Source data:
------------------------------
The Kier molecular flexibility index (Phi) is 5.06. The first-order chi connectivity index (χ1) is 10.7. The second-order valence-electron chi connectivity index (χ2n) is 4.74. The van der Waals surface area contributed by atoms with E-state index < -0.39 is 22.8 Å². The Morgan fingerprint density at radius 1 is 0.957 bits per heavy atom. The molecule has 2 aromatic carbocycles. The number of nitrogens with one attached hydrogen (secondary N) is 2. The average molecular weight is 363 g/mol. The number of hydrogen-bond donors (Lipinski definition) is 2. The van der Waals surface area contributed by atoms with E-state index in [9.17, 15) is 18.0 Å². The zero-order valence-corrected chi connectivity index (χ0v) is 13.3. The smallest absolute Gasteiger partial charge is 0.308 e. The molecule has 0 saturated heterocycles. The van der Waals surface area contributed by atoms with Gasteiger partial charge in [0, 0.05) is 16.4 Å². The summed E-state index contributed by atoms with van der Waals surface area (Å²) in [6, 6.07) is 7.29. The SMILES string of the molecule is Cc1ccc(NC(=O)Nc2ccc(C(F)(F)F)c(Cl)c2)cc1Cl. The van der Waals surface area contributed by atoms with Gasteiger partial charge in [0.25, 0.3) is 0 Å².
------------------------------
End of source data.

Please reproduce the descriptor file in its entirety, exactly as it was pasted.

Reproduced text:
The Kier molecular flexibility index (Phi) is 5.06. The first-order chi connectivity index (χ1) is 10.7. The second-order valence-electron chi connectivity index (χ2n) is 4.74. The van der Waals surface area contributed by atoms with E-state index < -0.39 is 22.8 Å². The Morgan fingerprint density at radius 1 is 0.957 bits per heavy atom. The molecule has 2 aromatic carbocycles. The number of nitrogens with one attached hydrogen (secondary N) is 2. The average molecular weight is 363 g/mol. The number of hydrogen-bond donors (Lipinski definition) is 2. The van der Waals surface area contributed by atoms with E-state index in [9.17, 15) is 18.0 Å². The zero-order valence-corrected chi connectivity index (χ0v) is 13.3. The smallest absolute Gasteiger partial charge is 0.308 e. The molecule has 0 saturated heterocycles. The van der Waals surface area contributed by atoms with Gasteiger partial charge in [0, 0.05) is 16.4 Å². The summed E-state index contributed by atoms with van der Waals surface area (Å²) in [6, 6.07) is 7.29. The SMILES string of the molecule is Cc1ccc(NC(=O)Nc2ccc(C(F)(F)F)c(Cl)c2)cc1Cl. The van der Waals surface area contributed by atoms with Gasteiger partial charge in [0.25, 0.3) is 0 Å².